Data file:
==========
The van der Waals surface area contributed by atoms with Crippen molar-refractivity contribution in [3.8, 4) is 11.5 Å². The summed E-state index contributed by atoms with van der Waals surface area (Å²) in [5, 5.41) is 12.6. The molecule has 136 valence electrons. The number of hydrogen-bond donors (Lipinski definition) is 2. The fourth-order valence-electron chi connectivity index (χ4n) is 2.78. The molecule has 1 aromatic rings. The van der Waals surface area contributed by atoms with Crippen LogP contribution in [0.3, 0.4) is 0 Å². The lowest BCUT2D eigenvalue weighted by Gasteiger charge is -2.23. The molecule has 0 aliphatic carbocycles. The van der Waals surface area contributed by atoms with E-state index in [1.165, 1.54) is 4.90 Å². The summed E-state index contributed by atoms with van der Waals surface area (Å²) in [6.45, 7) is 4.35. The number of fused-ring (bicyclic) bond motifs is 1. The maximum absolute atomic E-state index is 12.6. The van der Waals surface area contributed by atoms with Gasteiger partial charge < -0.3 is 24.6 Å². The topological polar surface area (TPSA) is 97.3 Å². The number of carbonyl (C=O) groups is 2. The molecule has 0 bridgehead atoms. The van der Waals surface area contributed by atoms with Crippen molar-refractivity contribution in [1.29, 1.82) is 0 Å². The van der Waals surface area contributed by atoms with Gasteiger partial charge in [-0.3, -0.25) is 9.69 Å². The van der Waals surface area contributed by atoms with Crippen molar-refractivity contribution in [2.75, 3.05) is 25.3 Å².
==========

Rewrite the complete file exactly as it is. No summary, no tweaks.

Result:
The van der Waals surface area contributed by atoms with Crippen molar-refractivity contribution in [3.8, 4) is 11.5 Å². The summed E-state index contributed by atoms with van der Waals surface area (Å²) in [5, 5.41) is 12.6. The molecule has 136 valence electrons. The number of hydrogen-bond donors (Lipinski definition) is 2. The fourth-order valence-electron chi connectivity index (χ4n) is 2.78. The molecule has 1 aromatic rings. The van der Waals surface area contributed by atoms with Crippen LogP contribution in [0.3, 0.4) is 0 Å². The lowest BCUT2D eigenvalue weighted by Gasteiger charge is -2.23. The molecule has 0 aliphatic carbocycles. The van der Waals surface area contributed by atoms with E-state index in [1.165, 1.54) is 4.90 Å². The summed E-state index contributed by atoms with van der Waals surface area (Å²) in [6.45, 7) is 4.35. The number of fused-ring (bicyclic) bond motifs is 1. The maximum absolute atomic E-state index is 12.6. The van der Waals surface area contributed by atoms with Gasteiger partial charge < -0.3 is 24.6 Å². The topological polar surface area (TPSA) is 97.3 Å². The number of carbonyl (C=O) groups is 2. The molecule has 0 bridgehead atoms. The van der Waals surface area contributed by atoms with Crippen molar-refractivity contribution in [1.29, 1.82) is 0 Å². The van der Waals surface area contributed by atoms with Gasteiger partial charge in [-0.3, -0.25) is 9.69 Å². The van der Waals surface area contributed by atoms with Crippen molar-refractivity contribution in [2.75, 3.05) is 25.3 Å².